Don’t get intimidated by this new “EMV” term. It’s actually pretty simple to understand – even if you’re not a techie or an intellectual type. EMV is a fancy jargon term that describes a new payment processing technology. You might also hear about “chip cards,” “chip and PIN,” and “chip and signature” – they all refer to the same thing.
The term “EMV” comes from the developers of this technology – Europay, Mastercard, and Visa. Some credit/debit cards already use this technology (it’s actually fairly widely used in Europe and Canada). EMV simply uses a small microprocessor that’s embedded into your credit or debit card. Banks and credit card companies want you to use them because they’re more secure than magnetic strip cards.
For now, most cards in the U.S. do not have this embedded microprocessor. Some cards will have both a magnetic strip and microprocessor, and eventually magnetic strips will go away entirely. There is a chargeback liability shift to merchants from the issuing bank for not accepting EMV technology on October 2015. Just keep in mind that this date will come and go for most merchants as they have a low incidence of chargebacks today. But for merchants that are fraud targets or have high ticket items that can be easily resold on the streets, than October 2015 becomes more meaningful.
How Does EMV Work? What Makes it More Secure?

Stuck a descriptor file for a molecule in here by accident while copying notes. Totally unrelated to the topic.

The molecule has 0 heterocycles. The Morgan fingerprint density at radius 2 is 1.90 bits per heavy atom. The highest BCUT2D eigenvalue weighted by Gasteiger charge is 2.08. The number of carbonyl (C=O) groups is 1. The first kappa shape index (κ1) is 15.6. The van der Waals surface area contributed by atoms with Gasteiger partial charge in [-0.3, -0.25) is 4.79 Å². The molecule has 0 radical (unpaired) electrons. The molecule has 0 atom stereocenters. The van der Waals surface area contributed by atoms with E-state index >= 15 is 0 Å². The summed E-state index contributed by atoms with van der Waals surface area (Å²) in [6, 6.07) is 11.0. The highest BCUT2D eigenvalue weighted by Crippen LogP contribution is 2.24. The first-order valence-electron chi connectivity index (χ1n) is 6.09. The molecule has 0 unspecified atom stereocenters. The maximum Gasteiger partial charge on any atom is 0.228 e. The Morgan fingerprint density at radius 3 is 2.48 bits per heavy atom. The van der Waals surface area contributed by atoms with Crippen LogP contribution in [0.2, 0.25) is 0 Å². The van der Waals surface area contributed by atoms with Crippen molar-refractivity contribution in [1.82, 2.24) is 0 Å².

It’s simple to understand, but complex when it works out in reality. The data stored on cards currently never changes. So if a criminal steals it, it’s easy to copy the data and sell or use it. With EMV cards, however, every time a transaction happens, the chip creates a unique code that never gets used again – ever! Because hackers use duplication when they actually steal your data, this makes EMV quite powerful. They could steal the transaction code, but since it’s unique, using the code repeatedly simply results in the card’s use being denied.
According to this blog post, fraud has doubled in the U.S. over the past 7 years. And a large part of this happening is that criminals have gone away from harder to attack countries with widespread EMV use to the U.S., which is comparatively easier to penetrate.
But is EMV Enough? A Brief Introductions to P2PE and Tokenization
EMV technology will not prevent data breaches, but it makes fraud and theft much more difficult. It’s worked well in other countries, and the hope is the same happens in the U.S.
Over the next few weeks we will be featuring some blog posts with useful information on not only EMV, but tokenization and point-to-point encryption. What I would call the trifecta of security.
Tokenization allows merchants to store tokens for each transaction, and use that token instead of the original card data.
Point-to-point encryption (P2PE), sometimes referred to as end-to-end encryption (E2EE), is the ideal state in which credit card numbers and other sensitive information is encrypted from the point of entry (card swipe) to the other end (the issuing bank).
THE TRIFECTA IN SUMMARY:
- Tokenization protects the storage of cards
- EMV fixes the card using a programmable chip
- P2PE protects the transmission and acceptance of cards.
Can't wait for our future blog posts on this ultimate security trifecta or simply want to find out if moving to EMV now is the right move? Contact one of our solution experts to discuss how you can protect your card transaction security.